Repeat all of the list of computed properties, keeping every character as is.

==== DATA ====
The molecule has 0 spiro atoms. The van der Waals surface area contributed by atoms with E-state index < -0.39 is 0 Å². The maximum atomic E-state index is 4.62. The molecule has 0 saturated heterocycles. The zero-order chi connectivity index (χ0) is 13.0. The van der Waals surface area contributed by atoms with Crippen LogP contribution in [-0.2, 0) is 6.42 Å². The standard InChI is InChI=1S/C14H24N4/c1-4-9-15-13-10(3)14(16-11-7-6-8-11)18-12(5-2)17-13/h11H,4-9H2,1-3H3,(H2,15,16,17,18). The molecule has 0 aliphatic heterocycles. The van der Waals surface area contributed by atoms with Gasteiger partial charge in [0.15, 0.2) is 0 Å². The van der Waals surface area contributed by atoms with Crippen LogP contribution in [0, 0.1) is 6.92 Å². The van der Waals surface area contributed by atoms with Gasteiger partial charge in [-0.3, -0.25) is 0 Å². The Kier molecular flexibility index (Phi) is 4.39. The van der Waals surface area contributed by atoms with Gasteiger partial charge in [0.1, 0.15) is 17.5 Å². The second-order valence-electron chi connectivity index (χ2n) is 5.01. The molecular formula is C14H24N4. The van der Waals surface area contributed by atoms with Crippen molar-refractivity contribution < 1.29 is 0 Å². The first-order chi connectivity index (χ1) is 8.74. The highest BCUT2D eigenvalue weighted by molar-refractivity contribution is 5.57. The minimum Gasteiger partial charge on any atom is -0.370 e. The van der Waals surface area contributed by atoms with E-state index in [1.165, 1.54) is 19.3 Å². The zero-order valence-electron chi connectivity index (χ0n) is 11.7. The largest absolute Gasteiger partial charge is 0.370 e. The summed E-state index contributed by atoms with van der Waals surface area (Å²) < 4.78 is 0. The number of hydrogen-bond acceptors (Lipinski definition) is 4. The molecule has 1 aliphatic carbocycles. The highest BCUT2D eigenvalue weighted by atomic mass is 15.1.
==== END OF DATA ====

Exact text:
The molecule has 0 spiro atoms. The van der Waals surface area contributed by atoms with E-state index < -0.39 is 0 Å². The maximum atomic E-state index is 4.62. The molecule has 0 saturated heterocycles. The zero-order chi connectivity index (χ0) is 13.0. The van der Waals surface area contributed by atoms with Crippen LogP contribution in [-0.2, 0) is 6.42 Å². The standard InChI is InChI=1S/C14H24N4/c1-4-9-15-13-10(3)14(16-11-7-6-8-11)18-12(5-2)17-13/h11H,4-9H2,1-3H3,(H2,15,16,17,18). The molecule has 0 aliphatic heterocycles. The van der Waals surface area contributed by atoms with Gasteiger partial charge in [0.15, 0.2) is 0 Å². The van der Waals surface area contributed by atoms with Crippen LogP contribution in [0, 0.1) is 6.92 Å². The van der Waals surface area contributed by atoms with Gasteiger partial charge in [-0.3, -0.25) is 0 Å². The Kier molecular flexibility index (Phi) is 4.39. The van der Waals surface area contributed by atoms with Gasteiger partial charge in [0.1, 0.15) is 17.5 Å². The second-order valence-electron chi connectivity index (χ2n) is 5.01. The molecular formula is C14H24N4. The van der Waals surface area contributed by atoms with Crippen molar-refractivity contribution < 1.29 is 0 Å². The first-order chi connectivity index (χ1) is 8.74. The highest BCUT2D eigenvalue weighted by molar-refractivity contribution is 5.57. The minimum Gasteiger partial charge on any atom is -0.370 e. The van der Waals surface area contributed by atoms with E-state index in [1.165, 1.54) is 19.3 Å². The zero-order valence-electron chi connectivity index (χ0n) is 11.7. The largest absolute Gasteiger partial charge is 0.370 e. The summed E-state index contributed by atoms with van der Waals surface area (Å²) < 4.78 is 0. The number of hydrogen-bond acceptors (Lipinski definition) is 4. The molecule has 1 aliphatic carbocycles. The highest BCUT2D eigenvalue weighted by atomic mass is 15.1.